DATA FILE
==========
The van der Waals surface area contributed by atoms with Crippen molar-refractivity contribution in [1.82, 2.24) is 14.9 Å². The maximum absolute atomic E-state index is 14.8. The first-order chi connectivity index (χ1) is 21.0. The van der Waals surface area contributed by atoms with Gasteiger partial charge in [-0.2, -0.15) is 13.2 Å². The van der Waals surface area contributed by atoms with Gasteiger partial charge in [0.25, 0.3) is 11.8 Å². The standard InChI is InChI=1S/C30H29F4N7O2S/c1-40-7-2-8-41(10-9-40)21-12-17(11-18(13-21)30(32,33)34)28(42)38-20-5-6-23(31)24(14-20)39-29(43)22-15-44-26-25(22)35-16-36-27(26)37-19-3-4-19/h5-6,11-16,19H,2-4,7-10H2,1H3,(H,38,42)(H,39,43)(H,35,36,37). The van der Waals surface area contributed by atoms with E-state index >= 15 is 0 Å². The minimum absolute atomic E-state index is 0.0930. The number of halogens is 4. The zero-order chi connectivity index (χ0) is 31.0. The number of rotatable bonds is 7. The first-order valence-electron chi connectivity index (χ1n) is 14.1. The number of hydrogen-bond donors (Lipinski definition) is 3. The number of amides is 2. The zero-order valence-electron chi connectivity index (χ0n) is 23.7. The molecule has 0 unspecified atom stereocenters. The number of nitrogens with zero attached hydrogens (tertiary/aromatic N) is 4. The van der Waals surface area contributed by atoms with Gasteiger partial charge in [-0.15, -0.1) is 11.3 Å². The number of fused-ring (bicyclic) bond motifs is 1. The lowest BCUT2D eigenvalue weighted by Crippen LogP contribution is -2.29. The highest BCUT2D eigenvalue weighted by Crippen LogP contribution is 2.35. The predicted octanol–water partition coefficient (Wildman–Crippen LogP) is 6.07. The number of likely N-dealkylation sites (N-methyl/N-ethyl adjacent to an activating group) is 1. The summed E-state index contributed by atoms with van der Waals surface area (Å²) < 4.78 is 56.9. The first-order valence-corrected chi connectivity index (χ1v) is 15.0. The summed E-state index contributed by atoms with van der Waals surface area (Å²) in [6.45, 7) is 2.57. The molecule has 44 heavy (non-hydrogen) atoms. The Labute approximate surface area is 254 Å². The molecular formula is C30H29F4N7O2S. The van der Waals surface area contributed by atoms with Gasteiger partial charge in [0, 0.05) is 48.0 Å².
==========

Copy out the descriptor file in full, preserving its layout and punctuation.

The van der Waals surface area contributed by atoms with Crippen molar-refractivity contribution in [1.82, 2.24) is 14.9 Å². The maximum absolute atomic E-state index is 14.8. The first-order chi connectivity index (χ1) is 21.0. The van der Waals surface area contributed by atoms with Gasteiger partial charge in [-0.2, -0.15) is 13.2 Å². The van der Waals surface area contributed by atoms with Gasteiger partial charge in [0.25, 0.3) is 11.8 Å². The standard InChI is InChI=1S/C30H29F4N7O2S/c1-40-7-2-8-41(10-9-40)21-12-17(11-18(13-21)30(32,33)34)28(42)38-20-5-6-23(31)24(14-20)39-29(43)22-15-44-26-25(22)35-16-36-27(26)37-19-3-4-19/h5-6,11-16,19H,2-4,7-10H2,1H3,(H,38,42)(H,39,43)(H,35,36,37). The van der Waals surface area contributed by atoms with E-state index >= 15 is 0 Å². The minimum absolute atomic E-state index is 0.0930. The number of halogens is 4. The zero-order chi connectivity index (χ0) is 31.0. The number of rotatable bonds is 7. The first-order valence-electron chi connectivity index (χ1n) is 14.1. The number of hydrogen-bond donors (Lipinski definition) is 3. The number of amides is 2. The zero-order valence-electron chi connectivity index (χ0n) is 23.7. The molecule has 0 unspecified atom stereocenters. The number of nitrogens with zero attached hydrogens (tertiary/aromatic N) is 4. The van der Waals surface area contributed by atoms with Gasteiger partial charge in [-0.15, -0.1) is 11.3 Å². The number of fused-ring (bicyclic) bond motifs is 1. The lowest BCUT2D eigenvalue weighted by Crippen LogP contribution is -2.29. The highest BCUT2D eigenvalue weighted by Crippen LogP contribution is 2.35. The predicted octanol–water partition coefficient (Wildman–Crippen LogP) is 6.07. The number of likely N-dealkylation sites (N-methyl/N-ethyl adjacent to an activating group) is 1. The summed E-state index contributed by atoms with van der Waals surface area (Å²) < 4.78 is 56.9. The first-order valence-corrected chi connectivity index (χ1v) is 15.0. The summed E-state index contributed by atoms with van der Waals surface area (Å²) in [6.45, 7) is 2.57. The molecule has 44 heavy (non-hydrogen) atoms. The Labute approximate surface area is 254 Å². The molecular formula is C30H29F4N7O2S. The van der Waals surface area contributed by atoms with Gasteiger partial charge in [0, 0.05) is 48.0 Å².